It’s problematic that, of the NFL’s three black head coaches, one was given a job by the Rooney family (Mike Tomlin) and another was hired by a black general manager (Flores). From the outside looking in, it appears only some NFL franchises are motivated to cast their net wide enough to consider black candidates.

Tomlin has been the coach of the Steelers since 2007. Why don’t we see coaches of his tree being given an opportunity like with Reid or Belichick? Why haven’t people said, “We need to find the next Mike Tomlin,” like with Sean McVay?

Tomlin is the Rooney Rule’s greatest victory, as he won the job as a long shot because he got the opportunity to interview, but the pipeline has ended with him and progress has come to an abrupt stop.

And it’s not just about getting an initial opportunity. It’s about having an equal opportunity the second time around. If you are Raheem Morris or Leslie Frazier, you seemingly only get one shot.

In 2016, I spoke to Marvin Lewis, the longest-tenured black coach in North American sports when he ended his run with the Cincinnati Bengals. We discussed the plight of the black NFL coach. His fear was that, in a copycat league, black coaches haven’t been the hot trend.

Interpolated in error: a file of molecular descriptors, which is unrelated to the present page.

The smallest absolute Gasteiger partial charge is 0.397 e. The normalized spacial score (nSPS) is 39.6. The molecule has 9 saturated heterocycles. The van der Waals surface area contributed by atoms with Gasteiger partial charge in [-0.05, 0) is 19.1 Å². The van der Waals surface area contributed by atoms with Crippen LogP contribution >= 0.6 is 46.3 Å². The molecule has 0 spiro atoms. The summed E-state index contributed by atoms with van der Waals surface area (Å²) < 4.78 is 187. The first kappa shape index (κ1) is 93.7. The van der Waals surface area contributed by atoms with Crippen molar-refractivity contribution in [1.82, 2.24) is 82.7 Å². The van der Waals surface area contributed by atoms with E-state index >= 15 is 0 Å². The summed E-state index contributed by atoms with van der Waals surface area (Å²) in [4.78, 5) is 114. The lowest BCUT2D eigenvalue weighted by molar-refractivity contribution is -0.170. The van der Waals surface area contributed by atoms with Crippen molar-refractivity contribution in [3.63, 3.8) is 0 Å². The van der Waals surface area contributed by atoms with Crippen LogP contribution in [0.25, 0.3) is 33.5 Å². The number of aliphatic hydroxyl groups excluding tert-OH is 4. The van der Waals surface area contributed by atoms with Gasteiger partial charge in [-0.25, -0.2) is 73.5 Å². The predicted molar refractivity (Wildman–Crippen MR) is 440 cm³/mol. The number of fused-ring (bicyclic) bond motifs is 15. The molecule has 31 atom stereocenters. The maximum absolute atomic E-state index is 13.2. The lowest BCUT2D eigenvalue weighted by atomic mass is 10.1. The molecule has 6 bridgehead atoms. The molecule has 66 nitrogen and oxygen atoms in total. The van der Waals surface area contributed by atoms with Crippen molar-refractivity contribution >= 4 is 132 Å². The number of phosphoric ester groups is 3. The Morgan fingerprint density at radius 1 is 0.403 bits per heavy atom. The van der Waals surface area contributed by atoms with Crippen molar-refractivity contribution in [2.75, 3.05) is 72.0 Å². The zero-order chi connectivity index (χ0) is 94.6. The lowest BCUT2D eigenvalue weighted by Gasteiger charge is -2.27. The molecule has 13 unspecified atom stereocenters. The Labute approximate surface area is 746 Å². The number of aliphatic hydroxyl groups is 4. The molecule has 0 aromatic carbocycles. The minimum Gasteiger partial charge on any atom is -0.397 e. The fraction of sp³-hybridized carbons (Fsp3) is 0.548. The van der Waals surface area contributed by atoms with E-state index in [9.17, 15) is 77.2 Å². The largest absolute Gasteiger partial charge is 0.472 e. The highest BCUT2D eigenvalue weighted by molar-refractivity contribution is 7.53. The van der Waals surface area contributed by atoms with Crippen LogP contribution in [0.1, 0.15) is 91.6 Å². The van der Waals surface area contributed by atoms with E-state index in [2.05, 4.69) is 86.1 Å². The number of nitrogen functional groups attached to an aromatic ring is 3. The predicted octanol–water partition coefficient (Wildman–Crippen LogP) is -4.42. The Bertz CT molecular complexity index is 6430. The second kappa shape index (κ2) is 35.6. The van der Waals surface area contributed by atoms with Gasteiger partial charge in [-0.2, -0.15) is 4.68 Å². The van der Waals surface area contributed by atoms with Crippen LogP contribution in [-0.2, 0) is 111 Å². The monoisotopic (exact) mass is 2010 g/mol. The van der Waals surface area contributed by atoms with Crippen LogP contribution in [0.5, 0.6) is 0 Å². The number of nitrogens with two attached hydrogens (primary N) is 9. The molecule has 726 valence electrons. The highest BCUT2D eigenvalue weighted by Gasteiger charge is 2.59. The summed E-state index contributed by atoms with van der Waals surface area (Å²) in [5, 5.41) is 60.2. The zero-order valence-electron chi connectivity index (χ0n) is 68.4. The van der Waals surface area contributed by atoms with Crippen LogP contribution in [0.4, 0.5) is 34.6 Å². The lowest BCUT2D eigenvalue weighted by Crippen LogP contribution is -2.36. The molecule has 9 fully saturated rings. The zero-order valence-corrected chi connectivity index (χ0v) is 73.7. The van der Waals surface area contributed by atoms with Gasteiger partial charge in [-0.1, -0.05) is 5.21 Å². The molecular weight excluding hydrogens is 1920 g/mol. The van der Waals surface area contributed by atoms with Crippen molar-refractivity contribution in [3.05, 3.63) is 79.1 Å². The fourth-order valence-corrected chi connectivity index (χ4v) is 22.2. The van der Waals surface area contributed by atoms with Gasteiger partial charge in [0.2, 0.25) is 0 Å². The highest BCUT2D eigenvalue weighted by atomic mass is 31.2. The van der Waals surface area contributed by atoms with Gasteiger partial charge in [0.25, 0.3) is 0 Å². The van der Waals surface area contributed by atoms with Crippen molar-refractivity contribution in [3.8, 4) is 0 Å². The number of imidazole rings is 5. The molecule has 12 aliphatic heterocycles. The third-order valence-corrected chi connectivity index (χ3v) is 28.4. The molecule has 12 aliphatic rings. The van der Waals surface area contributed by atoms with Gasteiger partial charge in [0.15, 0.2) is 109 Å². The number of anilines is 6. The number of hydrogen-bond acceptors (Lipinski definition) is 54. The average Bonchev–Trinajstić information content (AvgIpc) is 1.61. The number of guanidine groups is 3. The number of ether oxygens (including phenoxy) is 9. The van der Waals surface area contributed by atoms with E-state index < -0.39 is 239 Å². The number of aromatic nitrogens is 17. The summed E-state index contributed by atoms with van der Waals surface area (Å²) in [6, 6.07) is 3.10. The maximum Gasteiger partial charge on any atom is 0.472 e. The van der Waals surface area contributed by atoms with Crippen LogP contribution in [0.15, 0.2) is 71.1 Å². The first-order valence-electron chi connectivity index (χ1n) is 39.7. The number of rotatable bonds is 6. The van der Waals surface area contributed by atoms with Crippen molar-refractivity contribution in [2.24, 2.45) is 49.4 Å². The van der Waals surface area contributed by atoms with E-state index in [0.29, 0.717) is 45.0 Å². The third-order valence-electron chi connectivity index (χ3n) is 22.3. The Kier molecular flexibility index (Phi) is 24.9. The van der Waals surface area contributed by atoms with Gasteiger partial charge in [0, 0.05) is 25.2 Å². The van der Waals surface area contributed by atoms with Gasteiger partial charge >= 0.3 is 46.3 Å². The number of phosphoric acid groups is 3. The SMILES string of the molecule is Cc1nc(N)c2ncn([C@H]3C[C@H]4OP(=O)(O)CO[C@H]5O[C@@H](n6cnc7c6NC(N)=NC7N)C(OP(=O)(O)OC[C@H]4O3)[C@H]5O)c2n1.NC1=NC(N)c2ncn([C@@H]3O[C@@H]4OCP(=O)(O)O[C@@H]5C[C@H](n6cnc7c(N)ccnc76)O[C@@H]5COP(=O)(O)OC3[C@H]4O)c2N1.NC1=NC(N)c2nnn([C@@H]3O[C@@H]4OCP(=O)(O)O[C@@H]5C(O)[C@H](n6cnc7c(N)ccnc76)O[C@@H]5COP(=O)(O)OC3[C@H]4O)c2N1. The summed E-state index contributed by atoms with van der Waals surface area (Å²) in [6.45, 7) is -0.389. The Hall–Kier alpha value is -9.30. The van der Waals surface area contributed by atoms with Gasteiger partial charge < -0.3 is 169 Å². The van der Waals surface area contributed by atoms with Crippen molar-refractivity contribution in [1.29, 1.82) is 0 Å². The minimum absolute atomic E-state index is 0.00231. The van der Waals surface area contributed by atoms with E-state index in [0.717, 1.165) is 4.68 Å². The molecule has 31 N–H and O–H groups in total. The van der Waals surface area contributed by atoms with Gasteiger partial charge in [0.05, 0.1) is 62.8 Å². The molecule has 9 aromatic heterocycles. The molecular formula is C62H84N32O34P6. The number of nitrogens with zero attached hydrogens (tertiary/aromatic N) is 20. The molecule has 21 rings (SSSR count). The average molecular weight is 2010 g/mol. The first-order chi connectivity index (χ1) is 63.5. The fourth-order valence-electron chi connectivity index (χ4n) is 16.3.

“There are qualified people like Perry Fewell,” Lewis said at the time. “The Giants are in the Super Bowl and Perry Fewell is a hot item. Then all of a sudden, he’s not. Perry’s the same coach. He’s probably a better coach! A few years ago, Tim Lewis was a head-coaching candidate, and then all of a sudden, he’s not. There are a lot of guys who have been coordinators in the league on successful teams that should be getting a chance to interview, but if their team momentarily goes down, they are forgotten. That coach is just as qualified, but the public perception changes and then ownership isn’t willing to walk in with that guy.”